Pollution taxes work
The Environmental Defense Fund’s Fred Krupp threw down the gauntlet to carbon taxers in the Wall Street Journal last month:
Environmental taxes have worked well to raise revenue, but without a cap they inevitably become a license to pollute in unlimited amounts. No air pollution problem has ever been solved except by imposing a legal limit on emissions. (emphasis added)
This is a little like the Pope complaining that sex isn’t enough fun: how would he know? Pollution taxes have seldom been tried. But in the few cases where they’ve been tried, they’ve worked rather well.
One example is from the dawn of my own career, in early 1973, when I was a junior economist with the New York City EPA, and the City was almost entirely dependent on fuel oil to generate electricity and heat offices and apartments. A local law requiring a switch to low-sulfur oil had just gone into effect. Swearing that supplies of the cleaner fuel were drying up, the oil companies began jawboning city officials for variances to keep selling the dirtier (and cheaper) fuel.
The city was about to cave, until an EPA lawyer channeled Adam Smith and suggested granting the variances with a condition: that each barrel of dirty oil be “surcharged” at a rate slightly greater than the price premium for the clean fuel. After researching market conditions, the City settled on a surcharge of 75 cents to $2.00 a barrel of higher-sulfur oil, depending on the sulfur content.
Guess what? The Invisible Hand carried the day. With the surcharge canceling the profit from polluting, the oil companies discovered ways to get more clean fuel from their refineries and otherwise re-allocate supplies. For the rest of that year’s heating season, the dirty stuff amounted to a tiny fraction of the total granted in the variances. A simple, market-correcting tax probably saved hundreds from succumbing to emphysema and other pulmonary diseases while keeping the lights on.
Another pollution-tax success story is the global phase-out of chlorofluorocarbons and other ozone-destroying chemicals. While this landmark achievement is often ascribed to the cap-and-trade system built into the 1987 Montreal Protocol, the fact is that emissions barely dropped until a U.S. tax on CFC’s took effect on Jan. 1, 1990.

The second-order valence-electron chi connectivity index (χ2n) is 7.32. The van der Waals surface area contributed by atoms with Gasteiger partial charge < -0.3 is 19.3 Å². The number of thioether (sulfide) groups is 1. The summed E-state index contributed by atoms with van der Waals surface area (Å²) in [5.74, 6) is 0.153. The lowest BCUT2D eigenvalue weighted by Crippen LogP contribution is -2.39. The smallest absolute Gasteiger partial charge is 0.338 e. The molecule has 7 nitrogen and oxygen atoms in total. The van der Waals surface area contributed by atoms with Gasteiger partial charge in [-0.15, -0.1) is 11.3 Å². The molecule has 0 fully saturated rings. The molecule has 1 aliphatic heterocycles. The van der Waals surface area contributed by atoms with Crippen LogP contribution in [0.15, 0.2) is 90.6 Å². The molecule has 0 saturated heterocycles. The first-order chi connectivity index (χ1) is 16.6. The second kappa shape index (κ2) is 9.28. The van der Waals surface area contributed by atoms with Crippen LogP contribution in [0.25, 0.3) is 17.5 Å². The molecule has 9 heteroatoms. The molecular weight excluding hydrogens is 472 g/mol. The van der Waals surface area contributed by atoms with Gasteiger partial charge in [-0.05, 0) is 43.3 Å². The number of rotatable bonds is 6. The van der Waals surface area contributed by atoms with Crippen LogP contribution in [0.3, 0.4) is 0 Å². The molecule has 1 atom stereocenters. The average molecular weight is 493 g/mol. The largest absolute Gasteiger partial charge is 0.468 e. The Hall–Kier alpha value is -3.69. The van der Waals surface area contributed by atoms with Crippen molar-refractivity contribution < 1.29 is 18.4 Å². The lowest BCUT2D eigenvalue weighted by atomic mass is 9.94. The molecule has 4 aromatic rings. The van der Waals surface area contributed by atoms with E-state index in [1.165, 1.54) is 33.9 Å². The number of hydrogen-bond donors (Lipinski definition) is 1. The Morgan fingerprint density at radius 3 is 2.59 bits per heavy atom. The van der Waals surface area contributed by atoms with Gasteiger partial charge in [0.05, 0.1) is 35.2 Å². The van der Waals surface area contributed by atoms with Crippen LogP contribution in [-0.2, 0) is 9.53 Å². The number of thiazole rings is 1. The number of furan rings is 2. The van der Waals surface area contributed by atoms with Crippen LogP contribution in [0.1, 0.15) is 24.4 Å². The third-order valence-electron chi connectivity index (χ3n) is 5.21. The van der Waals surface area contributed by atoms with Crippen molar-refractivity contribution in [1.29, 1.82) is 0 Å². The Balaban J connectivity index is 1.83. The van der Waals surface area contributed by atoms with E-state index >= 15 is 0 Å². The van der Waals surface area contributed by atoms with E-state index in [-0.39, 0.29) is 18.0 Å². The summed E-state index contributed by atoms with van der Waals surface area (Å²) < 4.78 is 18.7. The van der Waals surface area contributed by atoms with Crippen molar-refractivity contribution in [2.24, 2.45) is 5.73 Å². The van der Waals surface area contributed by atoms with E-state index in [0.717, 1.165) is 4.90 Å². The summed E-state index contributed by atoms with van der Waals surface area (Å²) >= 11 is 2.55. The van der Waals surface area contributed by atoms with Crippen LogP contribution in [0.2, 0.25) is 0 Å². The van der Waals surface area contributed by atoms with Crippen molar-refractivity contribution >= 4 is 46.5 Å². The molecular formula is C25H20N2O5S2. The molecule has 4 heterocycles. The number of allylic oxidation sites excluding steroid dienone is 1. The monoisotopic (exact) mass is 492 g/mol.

The rate of reduction in emissions in 1990, the first year with the tax, was at least five times greater than in the preceding period with the cap alone. While a more aggressive cap might have worked by itself, the fact is that, contrary to Krupp, a pollution tax did the job quite well.
Krupp’s hostility to pollution taxes represents a retreat from good sense on the part of EDF, which used to be a conspicuous – and prescient – advocate of price incentives. For example, it was EDF that hired economist William Vickrey to testify for social-cost-based pricing in regulatory proceedings on electricity and rail transit in the mid-1970s – 20 years before Bill’s work on peak-load pricing won him the Nobel Prize.
Back then, EDF understood the simple idea that when something becomes more expensive to do, people do less of it. Even granting the group’s allegiance to cap-and-trade, is it really necessary for them to turn up the rhetorical heat against pollution taxes?
True, price internalization isn’t the sole answer to everything, including slashing carbon emissions. Institutional barriers like split incentives and unequal access to capital need to be addressed by complementary policies. Regulatory standards, technology-forcing measures and pollution limits all have a part to play. But without fuel prices that clearly convey the real price of pollution to the purchaser, the transition from fossil fuels won’t happen until most of the carbon still underground has moved into the atmosphere.
On the other hand, if human nature is anything like what it was in Adam Smith’s day, then a phased-in, upward-adjustable and largely revenue-neutral carbon tax, such as proposed last month by Rep. John Larson (D-Conn.), is the best tool for the job.
The market insiders lined up at the cap-and-trade trough will gnash their teeth. But in some celestial think-tank, Mr. Smith will be smiling.
Get Grist in your inbox